EU warns Bangladesh: Comply with due diligence laws or face trade sanctions

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EU warns Bangladesh: Comply with due diligence laws or face trade sanctions

BM Report:

Bangladesh’s garment and textile sector faces a stark choice: comply with stricter European Union (EU) due diligence laws on human rights and environmental protection, or risk sanctions and severed ties with brands.

This warning came Tuesday at a roundtable meeting in Dhaka organized by the International Business Forum of Bangladesh (IBFB), where EU Ambassador Charles Whiteley laid out the consequences of non-compliance.

“The EU member countries are creating a set of regulations on human rights and environmental protection issues,” Whiteley stated. “If they don’t comply, the manufacturer, the buyer, and the brand – anyone can be banned. In addition, heavy fines may be imposed.”

These due diligence laws cover issues like child labor, forced labor, deforestation, pollution, and ecosystem damage. Whiteley emphasized that these measures are not solely for the EU but serve global interests and are crucial for Bangladesh’s smooth transition from least developed country status by 2026.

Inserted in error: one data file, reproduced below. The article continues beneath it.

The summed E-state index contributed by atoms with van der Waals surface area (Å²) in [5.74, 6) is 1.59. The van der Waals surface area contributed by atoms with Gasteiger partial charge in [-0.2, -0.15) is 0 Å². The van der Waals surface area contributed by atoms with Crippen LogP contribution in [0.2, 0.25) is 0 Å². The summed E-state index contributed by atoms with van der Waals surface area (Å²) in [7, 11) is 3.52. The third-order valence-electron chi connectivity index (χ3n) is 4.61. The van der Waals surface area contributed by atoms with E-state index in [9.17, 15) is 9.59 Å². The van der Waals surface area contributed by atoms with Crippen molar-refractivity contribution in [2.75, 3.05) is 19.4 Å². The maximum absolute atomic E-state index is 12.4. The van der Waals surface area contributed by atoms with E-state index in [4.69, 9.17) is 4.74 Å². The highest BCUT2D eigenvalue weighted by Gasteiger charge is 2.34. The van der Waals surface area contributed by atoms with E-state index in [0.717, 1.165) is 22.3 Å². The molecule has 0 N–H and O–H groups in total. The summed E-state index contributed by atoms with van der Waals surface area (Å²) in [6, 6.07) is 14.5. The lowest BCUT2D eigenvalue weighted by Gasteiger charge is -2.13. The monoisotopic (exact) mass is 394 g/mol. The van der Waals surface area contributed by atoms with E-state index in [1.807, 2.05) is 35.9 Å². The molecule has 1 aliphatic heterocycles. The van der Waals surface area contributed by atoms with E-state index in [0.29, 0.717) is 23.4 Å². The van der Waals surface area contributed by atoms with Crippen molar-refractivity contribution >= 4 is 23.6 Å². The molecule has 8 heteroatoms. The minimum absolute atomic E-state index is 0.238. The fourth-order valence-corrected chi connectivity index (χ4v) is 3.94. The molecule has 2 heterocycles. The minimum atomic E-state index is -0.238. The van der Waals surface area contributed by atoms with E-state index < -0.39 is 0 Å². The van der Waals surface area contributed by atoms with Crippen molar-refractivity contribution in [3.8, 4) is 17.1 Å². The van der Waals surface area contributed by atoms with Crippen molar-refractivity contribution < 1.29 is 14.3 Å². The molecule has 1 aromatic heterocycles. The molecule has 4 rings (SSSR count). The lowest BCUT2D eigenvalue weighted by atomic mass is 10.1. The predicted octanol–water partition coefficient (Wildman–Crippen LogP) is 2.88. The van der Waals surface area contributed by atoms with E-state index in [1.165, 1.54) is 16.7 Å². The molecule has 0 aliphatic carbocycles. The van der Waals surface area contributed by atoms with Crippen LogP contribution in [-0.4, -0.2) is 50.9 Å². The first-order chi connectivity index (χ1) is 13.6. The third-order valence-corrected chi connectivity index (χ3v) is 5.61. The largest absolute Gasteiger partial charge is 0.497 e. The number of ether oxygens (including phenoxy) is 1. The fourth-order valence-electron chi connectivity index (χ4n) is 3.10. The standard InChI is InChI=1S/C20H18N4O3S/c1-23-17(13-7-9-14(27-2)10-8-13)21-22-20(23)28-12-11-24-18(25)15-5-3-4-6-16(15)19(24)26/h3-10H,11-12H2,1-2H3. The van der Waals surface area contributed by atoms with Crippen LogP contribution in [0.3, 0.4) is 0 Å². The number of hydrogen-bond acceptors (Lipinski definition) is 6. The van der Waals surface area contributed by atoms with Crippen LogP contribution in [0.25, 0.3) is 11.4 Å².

Industry leaders raised concerns about the practicalities and costs of implementing these regulations. Farooq Hasan, President of the Bangladesh Garment Manufacturers and Exporters Association (BGMEA), highlighted the burden of multiple, overlapping audits from different European countries.

“Ethical practices are already being practiced in the garment sector,” Hasan said, “but this needs buyer-seller support to succeed. There’s competition among buyers to lower prices. We urge them to move away from that. After all, everyone needs a sustainable policy.”

The call for collaboration and fair pricing was echoed by other industry representatives. Mohammad Hatim, Executive President of the Bangladesh Knitwear Manufacturers and Exporters Association (BKMEA), and Mohammad Ali Khokon, President of the Bangladesh Textile Mills Association (BTMA), both stressed the need for collective action and support from buyers to ensure responsible sourcing and compliance.

The roundtable discussions provided a platform for open dialogue and highlighted the challenges and opportunities associated with implementing stricter due diligence laws. Striking a balance between responsible business practices and fair trade remains a key concern for Bangladesh’s garment and textile sector.

It remains to be seen how the industry will navigate these new regulations and demands for increased accountability. Ultimately, collaboration between businesses, government agencies, and international partners will be crucial in ensuring a sustainable and responsible future for Bangladesh’s export-driven economy.

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